In a break from his predecessor, President Donald Trump quickly authorized strikes against the Syrian government —a first for the US. According to Mattis, it was meant to deter future chemical weapons use, while showing the world that the US would "not passively stand by" when such atrocities are carried out.
Russia said that instead, the Syrian air force perhaps carried out a conventional attack that hit a chemical weapons cache controlled by the rebels. However, as chemical weapons expert Dan Kaszeta explained to Bellingcat, sarin in storage consists of unmixed components, and dropping a bomb on them would not turn them into a nerve agent.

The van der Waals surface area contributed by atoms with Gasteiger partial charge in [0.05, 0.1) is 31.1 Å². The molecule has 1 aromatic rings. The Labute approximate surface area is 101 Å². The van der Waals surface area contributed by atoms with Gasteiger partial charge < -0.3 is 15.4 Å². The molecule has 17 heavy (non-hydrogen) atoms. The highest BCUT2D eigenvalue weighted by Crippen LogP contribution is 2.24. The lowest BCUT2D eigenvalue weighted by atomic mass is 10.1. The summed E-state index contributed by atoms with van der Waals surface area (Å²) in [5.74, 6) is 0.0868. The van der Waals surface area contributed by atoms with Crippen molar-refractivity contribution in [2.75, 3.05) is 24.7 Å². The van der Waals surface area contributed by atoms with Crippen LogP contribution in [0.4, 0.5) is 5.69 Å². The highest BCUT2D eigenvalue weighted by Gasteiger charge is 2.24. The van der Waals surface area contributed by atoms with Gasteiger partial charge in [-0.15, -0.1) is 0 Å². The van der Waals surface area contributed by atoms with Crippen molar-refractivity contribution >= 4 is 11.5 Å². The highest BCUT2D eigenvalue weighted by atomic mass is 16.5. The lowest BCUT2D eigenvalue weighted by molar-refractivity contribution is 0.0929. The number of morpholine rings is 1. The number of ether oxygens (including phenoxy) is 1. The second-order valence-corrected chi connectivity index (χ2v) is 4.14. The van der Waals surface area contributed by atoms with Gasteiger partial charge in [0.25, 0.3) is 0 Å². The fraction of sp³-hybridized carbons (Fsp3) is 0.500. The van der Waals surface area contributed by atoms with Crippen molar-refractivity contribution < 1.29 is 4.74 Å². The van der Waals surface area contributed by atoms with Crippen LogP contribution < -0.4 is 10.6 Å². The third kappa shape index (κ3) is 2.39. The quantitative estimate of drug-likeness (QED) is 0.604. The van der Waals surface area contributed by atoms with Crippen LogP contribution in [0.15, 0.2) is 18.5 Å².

"It is an infantile argument," he wrote.
Meanwhile, Mattis' statement revealed some details of a damage assessment at the air field. It said the Tomahawk strikes destroyed or damaged fuel and ammunition sites, air defenses, and 20% of Syria's operational aircraft.
"The Syrian government would be ill-advised ever again to use chemical weapons," Mattis concluded.